The Consumer Connection
If you’re a numbers person, the figures are compelling: There are now more than one billion smartphones in use worldwide, according to research firm Strategy Analytics.
If you’re more of a see-it-for-yourself type, spend 20 minutes in your local Starbucks watching customers as they pay for their lattes and wait for the barista to make their drinks. Chances are more than half will use a smartphone while they’re in the coffee shop.
To say smartphones — and their first cousin, the mobile tablet — are ubiquitous seems like the understatement of the year. The mobile technology space is growing at such a rapid pace it’s become a full-time job for retailers just trying to keep up. Still, it’s imperative that companies find a way. Forrester Research estimates that m-commerce will reach $12 billion domestically by the end of this year, and some predict that figure could double in less than three years.
Yet while commerce via smartphones and tablets keeps growing, retail executives are grappling with the goals, opportunities and ROI of mobile. Forrester finds that retailer investment levels remain modest; half of the companies surveyed spent less than $100,000 on smartphone projects, with 14 percent spending nothing. When it comes to tablet initiatives, 75 percent spent less than $100,000 — and 18 percent spent nothing.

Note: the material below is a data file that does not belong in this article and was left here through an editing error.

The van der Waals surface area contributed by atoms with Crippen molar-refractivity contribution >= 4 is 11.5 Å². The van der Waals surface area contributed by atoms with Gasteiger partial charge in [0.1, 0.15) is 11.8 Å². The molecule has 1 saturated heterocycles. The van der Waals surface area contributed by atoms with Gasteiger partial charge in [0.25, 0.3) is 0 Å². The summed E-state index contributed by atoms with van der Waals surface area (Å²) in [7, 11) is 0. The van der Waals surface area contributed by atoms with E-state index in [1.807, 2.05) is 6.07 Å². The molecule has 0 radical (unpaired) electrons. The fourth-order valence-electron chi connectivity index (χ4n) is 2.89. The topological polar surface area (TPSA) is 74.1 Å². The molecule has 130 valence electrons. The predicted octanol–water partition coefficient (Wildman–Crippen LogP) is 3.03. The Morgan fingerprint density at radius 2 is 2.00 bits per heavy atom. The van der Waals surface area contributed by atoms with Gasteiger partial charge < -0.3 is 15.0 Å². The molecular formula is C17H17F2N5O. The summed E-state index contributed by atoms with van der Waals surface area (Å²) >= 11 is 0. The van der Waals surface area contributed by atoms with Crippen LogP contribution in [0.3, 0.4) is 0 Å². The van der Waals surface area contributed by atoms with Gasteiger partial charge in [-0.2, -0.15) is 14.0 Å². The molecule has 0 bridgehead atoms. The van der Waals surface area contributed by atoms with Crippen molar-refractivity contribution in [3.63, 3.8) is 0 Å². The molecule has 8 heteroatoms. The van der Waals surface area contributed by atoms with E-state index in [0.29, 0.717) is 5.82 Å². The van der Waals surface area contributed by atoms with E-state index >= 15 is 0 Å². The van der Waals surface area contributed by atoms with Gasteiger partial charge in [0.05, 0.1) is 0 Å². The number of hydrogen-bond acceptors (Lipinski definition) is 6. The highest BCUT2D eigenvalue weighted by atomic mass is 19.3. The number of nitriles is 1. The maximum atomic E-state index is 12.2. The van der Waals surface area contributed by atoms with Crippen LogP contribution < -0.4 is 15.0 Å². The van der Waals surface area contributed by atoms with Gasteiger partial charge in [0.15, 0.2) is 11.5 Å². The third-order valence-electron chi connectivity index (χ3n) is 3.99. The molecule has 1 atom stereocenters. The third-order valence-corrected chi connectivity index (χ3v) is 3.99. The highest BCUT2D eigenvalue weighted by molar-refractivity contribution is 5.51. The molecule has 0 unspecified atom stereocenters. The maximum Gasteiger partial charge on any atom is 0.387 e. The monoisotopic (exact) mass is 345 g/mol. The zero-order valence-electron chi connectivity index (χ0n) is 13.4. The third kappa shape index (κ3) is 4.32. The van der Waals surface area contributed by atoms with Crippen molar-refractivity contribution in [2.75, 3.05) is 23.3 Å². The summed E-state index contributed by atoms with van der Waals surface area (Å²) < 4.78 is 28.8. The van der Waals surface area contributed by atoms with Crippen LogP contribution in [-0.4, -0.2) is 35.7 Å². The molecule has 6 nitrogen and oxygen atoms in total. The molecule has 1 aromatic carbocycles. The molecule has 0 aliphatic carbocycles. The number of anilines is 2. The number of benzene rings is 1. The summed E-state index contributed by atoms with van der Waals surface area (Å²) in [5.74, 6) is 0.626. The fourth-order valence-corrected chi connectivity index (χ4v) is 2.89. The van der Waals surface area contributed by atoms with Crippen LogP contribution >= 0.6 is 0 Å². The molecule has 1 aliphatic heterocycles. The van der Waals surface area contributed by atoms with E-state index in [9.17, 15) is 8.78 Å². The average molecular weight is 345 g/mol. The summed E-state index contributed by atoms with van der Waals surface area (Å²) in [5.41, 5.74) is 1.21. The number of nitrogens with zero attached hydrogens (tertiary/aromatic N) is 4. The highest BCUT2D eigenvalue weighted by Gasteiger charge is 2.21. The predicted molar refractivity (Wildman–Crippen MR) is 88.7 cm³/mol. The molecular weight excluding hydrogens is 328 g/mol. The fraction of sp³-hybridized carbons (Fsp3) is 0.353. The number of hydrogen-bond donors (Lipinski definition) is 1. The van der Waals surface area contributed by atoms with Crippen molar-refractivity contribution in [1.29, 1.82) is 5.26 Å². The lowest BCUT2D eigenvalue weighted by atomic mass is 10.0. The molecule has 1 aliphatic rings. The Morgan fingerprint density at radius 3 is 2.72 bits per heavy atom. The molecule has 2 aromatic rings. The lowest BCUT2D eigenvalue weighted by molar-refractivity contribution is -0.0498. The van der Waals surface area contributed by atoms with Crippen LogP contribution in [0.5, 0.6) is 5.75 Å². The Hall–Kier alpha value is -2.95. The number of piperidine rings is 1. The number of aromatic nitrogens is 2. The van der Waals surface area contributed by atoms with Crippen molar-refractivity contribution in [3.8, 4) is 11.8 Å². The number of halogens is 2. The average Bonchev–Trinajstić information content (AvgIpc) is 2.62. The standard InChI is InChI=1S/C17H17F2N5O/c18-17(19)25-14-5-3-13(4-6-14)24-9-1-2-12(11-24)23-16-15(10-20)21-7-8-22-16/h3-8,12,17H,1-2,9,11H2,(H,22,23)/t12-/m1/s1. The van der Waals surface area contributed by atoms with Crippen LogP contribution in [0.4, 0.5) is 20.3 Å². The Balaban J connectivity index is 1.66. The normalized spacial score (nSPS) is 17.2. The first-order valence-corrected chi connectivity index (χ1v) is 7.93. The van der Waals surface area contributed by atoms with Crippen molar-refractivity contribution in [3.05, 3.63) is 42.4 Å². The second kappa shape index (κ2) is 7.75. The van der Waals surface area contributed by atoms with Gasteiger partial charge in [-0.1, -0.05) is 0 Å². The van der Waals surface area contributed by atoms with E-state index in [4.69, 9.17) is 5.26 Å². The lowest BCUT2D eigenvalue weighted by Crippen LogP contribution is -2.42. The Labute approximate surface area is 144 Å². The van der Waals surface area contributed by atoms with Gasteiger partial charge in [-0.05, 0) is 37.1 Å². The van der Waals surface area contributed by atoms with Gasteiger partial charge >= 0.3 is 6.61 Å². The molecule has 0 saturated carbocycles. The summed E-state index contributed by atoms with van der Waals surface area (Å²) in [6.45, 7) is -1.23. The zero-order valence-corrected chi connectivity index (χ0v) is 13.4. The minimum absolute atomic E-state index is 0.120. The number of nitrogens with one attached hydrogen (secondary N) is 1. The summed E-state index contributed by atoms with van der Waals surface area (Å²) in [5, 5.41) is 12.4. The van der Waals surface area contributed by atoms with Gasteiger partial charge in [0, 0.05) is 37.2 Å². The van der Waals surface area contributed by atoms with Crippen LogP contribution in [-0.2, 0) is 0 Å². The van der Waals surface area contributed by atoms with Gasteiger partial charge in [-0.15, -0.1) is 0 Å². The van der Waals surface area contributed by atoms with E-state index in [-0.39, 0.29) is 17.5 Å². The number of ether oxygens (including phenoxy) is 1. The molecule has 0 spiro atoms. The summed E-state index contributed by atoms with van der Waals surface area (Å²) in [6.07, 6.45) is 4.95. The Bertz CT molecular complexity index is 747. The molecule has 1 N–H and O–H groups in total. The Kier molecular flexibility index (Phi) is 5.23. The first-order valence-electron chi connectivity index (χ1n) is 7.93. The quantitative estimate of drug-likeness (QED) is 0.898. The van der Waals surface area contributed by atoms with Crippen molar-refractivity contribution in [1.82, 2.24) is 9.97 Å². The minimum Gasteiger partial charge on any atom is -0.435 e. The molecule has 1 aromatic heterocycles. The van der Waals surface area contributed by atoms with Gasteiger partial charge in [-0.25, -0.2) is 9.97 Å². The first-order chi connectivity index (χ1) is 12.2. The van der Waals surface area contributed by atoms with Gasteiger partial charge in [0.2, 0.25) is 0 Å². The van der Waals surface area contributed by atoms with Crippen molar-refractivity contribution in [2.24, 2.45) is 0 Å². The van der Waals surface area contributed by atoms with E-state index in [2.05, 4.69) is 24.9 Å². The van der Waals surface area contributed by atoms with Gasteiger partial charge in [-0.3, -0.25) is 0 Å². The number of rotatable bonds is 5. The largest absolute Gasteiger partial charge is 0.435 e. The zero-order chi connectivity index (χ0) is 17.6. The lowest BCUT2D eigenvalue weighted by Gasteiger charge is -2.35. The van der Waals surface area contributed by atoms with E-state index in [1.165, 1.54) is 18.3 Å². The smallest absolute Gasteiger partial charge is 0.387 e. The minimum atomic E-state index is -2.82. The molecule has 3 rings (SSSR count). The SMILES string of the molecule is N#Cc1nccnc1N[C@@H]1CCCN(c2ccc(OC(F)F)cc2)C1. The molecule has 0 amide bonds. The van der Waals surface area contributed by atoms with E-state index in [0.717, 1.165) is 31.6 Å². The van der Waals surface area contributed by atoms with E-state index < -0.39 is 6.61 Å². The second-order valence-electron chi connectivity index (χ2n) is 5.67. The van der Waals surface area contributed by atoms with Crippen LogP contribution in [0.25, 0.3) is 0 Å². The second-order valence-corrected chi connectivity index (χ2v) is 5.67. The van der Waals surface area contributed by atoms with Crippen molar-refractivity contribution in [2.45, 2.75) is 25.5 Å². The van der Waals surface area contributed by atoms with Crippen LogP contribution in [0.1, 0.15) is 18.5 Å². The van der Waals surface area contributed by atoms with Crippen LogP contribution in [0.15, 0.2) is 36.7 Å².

Holding retailers back is a slew of challenges ranging from unclear business objectives to a rapidly evolving mobile landscape. That’s where NRF’s newly minted Integrated Mobile Initiative (IMI) comes in. Launched in August, it serves as a collective source for information about the challenges and opportunities that exist within mobile retailing. Led by Vicki Cantrell, NRF’s senior vice president of communities and executive director of Shop.org, IMI brings together the expertise of an external task force of retail companies and solution providers. Part of the beauty of the IMI is that it combines the knowledge of retail executives across multiple disciplines — including IT, marketing, payments and loss prevention — in the quest to explore and understand mobile from every angle.
Deploying mobile technologies in the store and understanding how shoppers want to interact with your brand via mobile devices is no simple task. Mobile engagement has been known to trigger a complete rethinking of priorities; it also requires significant capital investment and an ample amount of patience. The landscape of devices is complex; questions about operating systems, mobile websites vs. mobile apps and mobile payment providers are plentiful. Can BYOD work in the retail landscape? Are digital wallets years down the road — or tomorrow’s must have? How will shoppers use their mobile devices inside and outside the store? STORES’ Special Report provides some insight.